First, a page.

more beneficial third party service, he would choose a
privacy CA 10, which might be the same as a standard CA
that issued his original identity certificate. Such a
privacy CA 10 may be an employer, a consumer association
or other independent and trusted body. This privacy CA
would inspect the certificates corresponding to the
various identities, e.g. ID1 to IDN to be combined. The
privacy CA 10 would then enter into a protocol with a
customer, which would be an extended TCP protocol,
extended by adding the personal credentials of the user.
The protocol also involves a trusted device (TD) 11 of the
user, which TD 11 is located on the user's TCP 12 and is
the source of the trusted identities. The protocol would
result in a new identity, IDN+1 being issued, which
identity is associated with some sub-set, specified by the
user, of the union of the personal credentials associated
with the various identities ID1 to IDN, or a partial set
of one of the identities of the user.
The protocol is implemented as follows. In the TCP
specification and the TCPA specification, the platform
identity, or the user's identity, ID1 to IDN, is a
cryptographic identity, based upon an asymmetric
encryption algorithm, such as the well known RSA algorithm
used for public key infrastructures (PKI). The public
part of the platform identity is a digital certificate,
containing a label and public key, all digitally signed by
the privacy CA 10. At the owner's discretion, the public
part is distributed. The private part of that identity is
a private key, which is a secret known only to the TD 11
inside the user's TCP. To prove that some particular data
originated at a particular TCP, the TCP 12 creates a
digital signature over that data, using its signature key.
The TCP 12 sends the data, plus the signature, plus the
certificate to a peer entity, which in this case would be
a third party service provider 14, which then verifies the
trustworthiness of the certificate by inspecting the
signature on the certificate. Next, the service provider
14 uses the public key inside the certificate to verify
the origin and integrity of the data.
The user may obtain as many of these identities as he
wishes based on different combinations of his personal
credentials. The keys are necessarily derived from random
numbers. The label is any textual string chosen by the
user. Consequently, the identities are anonymous.
Using the TCP techniques set out in the prior application
referred to above and in the TCPA specification, the
privacy CA 10 chosen by the user of a TCP 12 uses the TCP
credential and endorsement credential to verify that a
platform is a trusted platform with a genuine TD 11. The
privacy CA 10 also checks that certain features pertaining
to the user are in force and therefore that the privacy CA
10 is willing to attest to identities of that TCP 12 (or
user) associated with these features. In particular, the
privacy CA 10 attests to the TD's 11 identity by creating
information that binds the identity key to various
identity labels and information about the platform and the
Trusted Platform Subsystem (TPS - as described in the TCPA
specification) and selected features. Only the privacy CA
10 can trace the personal credentials in the identity back
to the owner (user). Preferably, on request by the user,
the privacy CA 10 collates a subset of these personal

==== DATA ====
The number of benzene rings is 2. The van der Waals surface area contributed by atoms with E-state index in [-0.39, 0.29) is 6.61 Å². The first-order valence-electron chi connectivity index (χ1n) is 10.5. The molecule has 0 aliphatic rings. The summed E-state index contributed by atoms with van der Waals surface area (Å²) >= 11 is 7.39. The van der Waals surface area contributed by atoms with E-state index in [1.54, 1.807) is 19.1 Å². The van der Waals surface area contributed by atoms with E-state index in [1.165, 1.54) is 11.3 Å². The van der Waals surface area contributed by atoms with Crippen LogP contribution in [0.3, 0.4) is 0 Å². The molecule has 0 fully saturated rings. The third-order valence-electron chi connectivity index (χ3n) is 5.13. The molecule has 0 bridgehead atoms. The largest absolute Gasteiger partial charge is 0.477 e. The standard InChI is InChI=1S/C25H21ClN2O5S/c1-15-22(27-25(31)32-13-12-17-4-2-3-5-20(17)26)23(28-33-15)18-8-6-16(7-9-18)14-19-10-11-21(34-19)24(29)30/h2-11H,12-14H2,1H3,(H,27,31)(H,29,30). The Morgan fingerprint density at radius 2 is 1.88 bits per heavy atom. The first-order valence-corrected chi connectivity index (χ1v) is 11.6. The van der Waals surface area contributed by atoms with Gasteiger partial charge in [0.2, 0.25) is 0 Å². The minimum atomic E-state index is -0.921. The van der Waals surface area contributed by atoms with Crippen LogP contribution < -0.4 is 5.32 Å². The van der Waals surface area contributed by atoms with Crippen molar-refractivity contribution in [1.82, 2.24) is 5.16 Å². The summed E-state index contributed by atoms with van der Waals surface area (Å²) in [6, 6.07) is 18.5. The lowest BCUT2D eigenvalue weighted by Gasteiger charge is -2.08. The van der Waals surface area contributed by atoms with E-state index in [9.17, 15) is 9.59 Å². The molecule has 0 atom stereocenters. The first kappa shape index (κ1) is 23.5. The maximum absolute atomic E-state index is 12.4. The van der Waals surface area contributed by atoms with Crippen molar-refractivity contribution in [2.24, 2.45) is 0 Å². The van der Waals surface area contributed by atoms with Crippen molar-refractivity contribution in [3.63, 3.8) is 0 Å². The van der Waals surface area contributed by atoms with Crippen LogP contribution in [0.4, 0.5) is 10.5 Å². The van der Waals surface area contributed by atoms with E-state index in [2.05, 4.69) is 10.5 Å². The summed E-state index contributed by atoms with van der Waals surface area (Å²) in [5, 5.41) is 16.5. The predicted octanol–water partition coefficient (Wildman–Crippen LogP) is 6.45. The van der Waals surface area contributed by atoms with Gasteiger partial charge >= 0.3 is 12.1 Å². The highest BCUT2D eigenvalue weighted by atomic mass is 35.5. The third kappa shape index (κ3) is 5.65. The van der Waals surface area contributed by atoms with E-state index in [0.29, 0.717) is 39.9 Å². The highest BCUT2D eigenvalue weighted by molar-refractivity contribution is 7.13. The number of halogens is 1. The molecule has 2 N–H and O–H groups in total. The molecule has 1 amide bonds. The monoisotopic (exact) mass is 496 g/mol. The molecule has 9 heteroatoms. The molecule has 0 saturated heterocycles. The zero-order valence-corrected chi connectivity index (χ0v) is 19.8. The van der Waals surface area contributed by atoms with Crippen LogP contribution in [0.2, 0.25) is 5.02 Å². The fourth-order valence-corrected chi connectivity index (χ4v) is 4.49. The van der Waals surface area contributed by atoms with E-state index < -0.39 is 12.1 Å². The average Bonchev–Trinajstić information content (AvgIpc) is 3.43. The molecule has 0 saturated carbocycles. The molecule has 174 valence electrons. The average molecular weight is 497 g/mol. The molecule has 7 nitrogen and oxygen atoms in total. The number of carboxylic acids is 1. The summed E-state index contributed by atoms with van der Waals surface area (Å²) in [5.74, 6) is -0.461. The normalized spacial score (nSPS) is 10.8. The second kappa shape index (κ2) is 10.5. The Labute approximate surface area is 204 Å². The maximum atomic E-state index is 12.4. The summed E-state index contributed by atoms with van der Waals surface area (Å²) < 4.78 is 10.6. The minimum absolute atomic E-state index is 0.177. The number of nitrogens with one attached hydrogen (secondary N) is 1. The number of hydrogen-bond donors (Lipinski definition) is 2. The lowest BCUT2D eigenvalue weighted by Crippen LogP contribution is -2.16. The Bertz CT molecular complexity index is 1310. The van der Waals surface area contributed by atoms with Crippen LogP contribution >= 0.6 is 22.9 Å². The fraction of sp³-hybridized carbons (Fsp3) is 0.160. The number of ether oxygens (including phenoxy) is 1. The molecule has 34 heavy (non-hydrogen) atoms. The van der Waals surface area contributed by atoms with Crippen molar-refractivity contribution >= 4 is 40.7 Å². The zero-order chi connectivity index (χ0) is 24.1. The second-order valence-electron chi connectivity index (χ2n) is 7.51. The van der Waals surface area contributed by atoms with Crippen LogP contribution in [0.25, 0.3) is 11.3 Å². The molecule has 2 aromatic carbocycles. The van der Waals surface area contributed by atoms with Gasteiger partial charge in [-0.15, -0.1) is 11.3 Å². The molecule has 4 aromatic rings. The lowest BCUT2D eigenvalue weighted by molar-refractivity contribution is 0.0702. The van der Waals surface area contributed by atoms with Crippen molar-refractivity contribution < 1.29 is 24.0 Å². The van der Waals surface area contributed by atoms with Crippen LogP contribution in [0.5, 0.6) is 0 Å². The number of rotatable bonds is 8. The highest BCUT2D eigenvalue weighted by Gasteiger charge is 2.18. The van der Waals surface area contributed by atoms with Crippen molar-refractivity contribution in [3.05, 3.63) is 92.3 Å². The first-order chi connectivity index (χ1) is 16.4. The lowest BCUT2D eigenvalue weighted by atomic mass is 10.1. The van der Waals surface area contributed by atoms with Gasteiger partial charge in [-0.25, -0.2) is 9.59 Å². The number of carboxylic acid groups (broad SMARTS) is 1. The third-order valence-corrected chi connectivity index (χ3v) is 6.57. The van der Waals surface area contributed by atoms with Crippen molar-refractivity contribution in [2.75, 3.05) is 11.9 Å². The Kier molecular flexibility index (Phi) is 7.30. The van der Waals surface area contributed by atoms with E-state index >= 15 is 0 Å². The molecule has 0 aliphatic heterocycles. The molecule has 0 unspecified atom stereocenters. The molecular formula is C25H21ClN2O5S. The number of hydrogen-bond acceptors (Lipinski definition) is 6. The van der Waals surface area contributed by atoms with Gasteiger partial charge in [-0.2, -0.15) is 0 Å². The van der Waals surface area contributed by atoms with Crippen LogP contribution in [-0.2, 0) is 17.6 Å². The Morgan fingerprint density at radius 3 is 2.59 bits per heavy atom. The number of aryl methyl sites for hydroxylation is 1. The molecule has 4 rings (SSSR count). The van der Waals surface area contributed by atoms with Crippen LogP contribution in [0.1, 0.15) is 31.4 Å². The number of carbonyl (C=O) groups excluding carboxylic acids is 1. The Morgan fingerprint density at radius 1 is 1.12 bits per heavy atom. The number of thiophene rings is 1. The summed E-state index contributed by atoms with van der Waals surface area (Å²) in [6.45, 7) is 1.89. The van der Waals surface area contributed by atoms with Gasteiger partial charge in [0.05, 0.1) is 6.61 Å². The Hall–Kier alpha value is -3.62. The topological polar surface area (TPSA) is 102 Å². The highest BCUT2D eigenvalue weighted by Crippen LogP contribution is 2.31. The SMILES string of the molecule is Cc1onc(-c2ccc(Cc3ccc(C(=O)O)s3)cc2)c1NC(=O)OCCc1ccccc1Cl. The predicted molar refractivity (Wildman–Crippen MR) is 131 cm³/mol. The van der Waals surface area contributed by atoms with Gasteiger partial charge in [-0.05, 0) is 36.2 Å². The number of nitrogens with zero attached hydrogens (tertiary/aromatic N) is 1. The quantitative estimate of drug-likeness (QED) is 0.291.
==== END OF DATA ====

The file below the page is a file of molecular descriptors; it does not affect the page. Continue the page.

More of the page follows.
credentials and creates a new identity (IDN+1) that binds
the identity to a new label chosen by the user, and
information about the platform and the subset of the
It is important that the certificate corresponding to the
new identity does not explicitly refer to any of the
identities ID1 to IDN. The user can then use IDN+1 in
transactions by sending the corresponding certificate for
identity IDN+1 to a potential third party service provider
14, who can then verify that the identity corresponds to a
TCP 12 and will trust that the user has the associated
personal credentials if he trusts the chain of trust in
what may be a number of CAs leading up to the privacy CA
10 that issued the identity certificate for IDN+1.
Such a process can be used many times, thereby building up
a hierarchy of identities from which a user, or a user's
agent, can select for use in a particular purpose. A user
should ensure that a privacy CA's 10 policy concerning the
use and any disclosure of his identities meets the user's
own privacy requirements. It may be possible for a user
to act himself as a privacy CA if he has sufficient
credibility, or does not need to prove himself to other
parties. The issuer of the identities on the TCP may also
be the privacy CA.
The ability to provide combined personal credentials as
described above is a benefit in situations where certain
criteria have to be satisfied by a user in order for him
to be eligible for a particular service, discount, credit,
loyalty point or the like. Examples include academics
being given a discount of 10% on computer goods, loyalty
points being offered in return for surveys completed by
people under 25 working for a hi-tech company, online
financial advisors attracting the interest of people
earning more than £50,000 with online current bank
accounts, many more examples are possible.
It is also possible to provide different levels of
intended privacy to a user who wishes to create a new
identity. The privacy CA 10 may in its policy offer
different levels of privacy for combined identities, such
levels of privacy may be offered for example in a low
level for a user's occupation, or a high level for
personal information relating to the user or the ability
to access confidential records of the user.
Figure 3 shows a second embodiment of the invention, which
relates to the combination or transfer of trust values of
the user, rather than the personal credentials described
in the first embodiment. The difference between the two
is described above.
A particular implementation of the second embodiment also
uses multiple user identities for a user of the TCP 12.
One example of a combination of credentials or transfer of